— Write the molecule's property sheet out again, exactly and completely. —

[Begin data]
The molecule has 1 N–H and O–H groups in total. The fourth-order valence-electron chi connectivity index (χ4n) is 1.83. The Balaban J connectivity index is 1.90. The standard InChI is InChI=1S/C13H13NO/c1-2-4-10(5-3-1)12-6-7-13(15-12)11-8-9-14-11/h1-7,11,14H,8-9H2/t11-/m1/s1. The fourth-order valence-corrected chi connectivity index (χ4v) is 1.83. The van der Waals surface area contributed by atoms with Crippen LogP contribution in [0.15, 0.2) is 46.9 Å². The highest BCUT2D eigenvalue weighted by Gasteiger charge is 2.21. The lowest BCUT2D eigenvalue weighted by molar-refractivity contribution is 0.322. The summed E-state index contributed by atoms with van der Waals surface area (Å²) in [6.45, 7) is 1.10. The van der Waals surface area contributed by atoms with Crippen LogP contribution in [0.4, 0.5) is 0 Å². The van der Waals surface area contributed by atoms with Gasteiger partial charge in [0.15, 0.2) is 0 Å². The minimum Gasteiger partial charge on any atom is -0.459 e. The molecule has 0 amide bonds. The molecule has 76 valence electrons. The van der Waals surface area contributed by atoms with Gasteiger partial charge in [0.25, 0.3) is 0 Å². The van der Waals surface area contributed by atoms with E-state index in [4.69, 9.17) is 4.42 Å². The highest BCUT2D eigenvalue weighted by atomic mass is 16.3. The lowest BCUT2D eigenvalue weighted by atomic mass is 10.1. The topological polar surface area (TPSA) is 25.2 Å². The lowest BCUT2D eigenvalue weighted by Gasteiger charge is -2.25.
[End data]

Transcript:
The molecule has 1 N–H and O–H groups in total. The fourth-order valence-electron chi connectivity index (χ4n) is 1.83. The Balaban J connectivity index is 1.90. The standard InChI is InChI=1S/C13H13NO/c1-2-4-10(5-3-1)12-6-7-13(15-12)11-8-9-14-11/h1-7,11,14H,8-9H2/t11-/m1/s1. The fourth-order valence-corrected chi connectivity index (χ4v) is 1.83. The van der Waals surface area contributed by atoms with Crippen LogP contribution in [0.15, 0.2) is 46.9 Å². The highest BCUT2D eigenvalue weighted by Gasteiger charge is 2.21. The lowest BCUT2D eigenvalue weighted by molar-refractivity contribution is 0.322. The summed E-state index contributed by atoms with van der Waals surface area (Å²) in [6.45, 7) is 1.10. The van der Waals surface area contributed by atoms with Crippen LogP contribution in [0.4, 0.5) is 0 Å². The van der Waals surface area contributed by atoms with Gasteiger partial charge in [0.15, 0.2) is 0 Å². The minimum Gasteiger partial charge on any atom is -0.459 e. The molecule has 0 amide bonds. The molecule has 76 valence electrons. The van der Waals surface area contributed by atoms with Gasteiger partial charge in [0.25, 0.3) is 0 Å². The van der Waals surface area contributed by atoms with E-state index in [4.69, 9.17) is 4.42 Å². The highest BCUT2D eigenvalue weighted by atomic mass is 16.3. The lowest BCUT2D eigenvalue weighted by atomic mass is 10.1. The topological polar surface area (TPSA) is 25.2 Å². The lowest BCUT2D eigenvalue weighted by Gasteiger charge is -2.25.